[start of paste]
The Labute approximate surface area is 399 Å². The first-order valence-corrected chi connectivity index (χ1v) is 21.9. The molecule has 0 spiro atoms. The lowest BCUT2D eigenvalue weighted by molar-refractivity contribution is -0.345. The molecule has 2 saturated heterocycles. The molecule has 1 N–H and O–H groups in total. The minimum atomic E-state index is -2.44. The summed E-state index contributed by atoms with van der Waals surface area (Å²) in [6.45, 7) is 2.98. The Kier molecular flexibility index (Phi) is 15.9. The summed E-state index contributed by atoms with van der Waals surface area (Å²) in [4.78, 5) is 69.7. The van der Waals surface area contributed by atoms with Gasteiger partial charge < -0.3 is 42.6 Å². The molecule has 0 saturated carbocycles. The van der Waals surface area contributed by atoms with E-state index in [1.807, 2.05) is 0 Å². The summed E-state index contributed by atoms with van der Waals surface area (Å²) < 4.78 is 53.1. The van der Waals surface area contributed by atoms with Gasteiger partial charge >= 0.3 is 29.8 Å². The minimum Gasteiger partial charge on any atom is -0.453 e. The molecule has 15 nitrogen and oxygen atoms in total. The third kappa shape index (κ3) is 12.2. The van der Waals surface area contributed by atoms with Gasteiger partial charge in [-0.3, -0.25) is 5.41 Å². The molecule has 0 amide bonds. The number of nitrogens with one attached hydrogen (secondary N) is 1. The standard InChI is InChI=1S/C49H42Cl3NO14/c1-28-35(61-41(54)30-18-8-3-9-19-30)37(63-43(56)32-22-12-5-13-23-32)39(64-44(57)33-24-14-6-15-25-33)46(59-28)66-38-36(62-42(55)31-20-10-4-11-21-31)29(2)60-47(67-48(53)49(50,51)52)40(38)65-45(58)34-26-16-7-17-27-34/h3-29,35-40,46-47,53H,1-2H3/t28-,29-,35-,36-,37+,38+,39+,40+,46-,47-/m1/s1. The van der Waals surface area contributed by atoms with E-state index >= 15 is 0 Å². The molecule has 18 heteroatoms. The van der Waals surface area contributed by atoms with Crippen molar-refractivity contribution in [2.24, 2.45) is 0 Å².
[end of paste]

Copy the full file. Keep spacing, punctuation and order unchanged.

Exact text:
The Labute approximate surface area is 399 Å². The first-order valence-corrected chi connectivity index (χ1v) is 21.9. The molecule has 0 spiro atoms. The lowest BCUT2D eigenvalue weighted by molar-refractivity contribution is -0.345. The molecule has 2 saturated heterocycles. The molecule has 1 N–H and O–H groups in total. The minimum atomic E-state index is -2.44. The summed E-state index contributed by atoms with van der Waals surface area (Å²) in [6.45, 7) is 2.98. The Kier molecular flexibility index (Phi) is 15.9. The summed E-state index contributed by atoms with van der Waals surface area (Å²) in [4.78, 5) is 69.7. The van der Waals surface area contributed by atoms with Gasteiger partial charge < -0.3 is 42.6 Å². The molecule has 0 saturated carbocycles. The van der Waals surface area contributed by atoms with E-state index in [1.807, 2.05) is 0 Å². The summed E-state index contributed by atoms with van der Waals surface area (Å²) < 4.78 is 53.1. The van der Waals surface area contributed by atoms with Gasteiger partial charge >= 0.3 is 29.8 Å². The minimum Gasteiger partial charge on any atom is -0.453 e. The molecule has 15 nitrogen and oxygen atoms in total. The third kappa shape index (κ3) is 12.2. The van der Waals surface area contributed by atoms with Gasteiger partial charge in [-0.3, -0.25) is 5.41 Å². The molecule has 0 amide bonds. The number of nitrogens with one attached hydrogen (secondary N) is 1. The standard InChI is InChI=1S/C49H42Cl3NO14/c1-28-35(61-41(54)30-18-8-3-9-19-30)37(63-43(56)32-22-12-5-13-23-32)39(64-44(57)33-24-14-6-15-25-33)46(59-28)66-38-36(62-42(55)31-20-10-4-11-21-31)29(2)60-47(67-48(53)49(50,51)52)40(38)65-45(58)34-26-16-7-17-27-34/h3-29,35-40,46-47,53H,1-2H3/t28-,29-,35-,36-,37+,38+,39+,40+,46-,47-/m1/s1. The van der Waals surface area contributed by atoms with E-state index >= 15 is 0 Å². The molecule has 18 heteroatoms. The van der Waals surface area contributed by atoms with Crippen molar-refractivity contribution in [2.24, 2.45) is 0 Å².